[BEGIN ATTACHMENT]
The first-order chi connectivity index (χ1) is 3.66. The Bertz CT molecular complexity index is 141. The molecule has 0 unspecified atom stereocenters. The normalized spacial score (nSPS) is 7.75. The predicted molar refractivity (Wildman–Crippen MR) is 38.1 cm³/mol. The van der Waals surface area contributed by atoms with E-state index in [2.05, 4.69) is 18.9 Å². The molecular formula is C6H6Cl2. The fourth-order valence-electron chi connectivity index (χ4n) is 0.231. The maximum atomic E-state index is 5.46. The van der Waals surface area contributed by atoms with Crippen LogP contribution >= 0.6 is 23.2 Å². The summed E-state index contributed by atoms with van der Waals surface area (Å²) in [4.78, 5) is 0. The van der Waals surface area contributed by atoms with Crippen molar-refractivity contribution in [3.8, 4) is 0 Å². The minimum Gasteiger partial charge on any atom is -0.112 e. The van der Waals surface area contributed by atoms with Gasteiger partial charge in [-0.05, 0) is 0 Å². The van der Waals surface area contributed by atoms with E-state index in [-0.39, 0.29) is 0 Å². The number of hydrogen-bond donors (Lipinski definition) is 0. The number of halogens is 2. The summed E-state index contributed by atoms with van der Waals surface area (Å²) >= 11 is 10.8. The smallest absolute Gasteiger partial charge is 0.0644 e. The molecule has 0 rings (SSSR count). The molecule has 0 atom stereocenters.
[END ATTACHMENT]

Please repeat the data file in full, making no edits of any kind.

The first-order chi connectivity index (χ1) is 3.66. The Bertz CT molecular complexity index is 141. The molecule has 0 unspecified atom stereocenters. The normalized spacial score (nSPS) is 7.75. The predicted molar refractivity (Wildman–Crippen MR) is 38.1 cm³/mol. The van der Waals surface area contributed by atoms with E-state index in [2.05, 4.69) is 18.9 Å². The molecular formula is C6H6Cl2. The fourth-order valence-electron chi connectivity index (χ4n) is 0.231. The maximum atomic E-state index is 5.46. The van der Waals surface area contributed by atoms with Crippen LogP contribution >= 0.6 is 23.2 Å². The summed E-state index contributed by atoms with van der Waals surface area (Å²) in [4.78, 5) is 0. The van der Waals surface area contributed by atoms with Crippen molar-refractivity contribution in [3.8, 4) is 0 Å². The minimum Gasteiger partial charge on any atom is -0.112 e. The van der Waals surface area contributed by atoms with Gasteiger partial charge in [-0.05, 0) is 0 Å². The van der Waals surface area contributed by atoms with E-state index in [-0.39, 0.29) is 0 Å². The number of hydrogen-bond donors (Lipinski definition) is 0. The number of halogens is 2. The summed E-state index contributed by atoms with van der Waals surface area (Å²) >= 11 is 10.8. The smallest absolute Gasteiger partial charge is 0.0644 e. The molecule has 0 rings (SSSR count). The molecule has 0 atom stereocenters.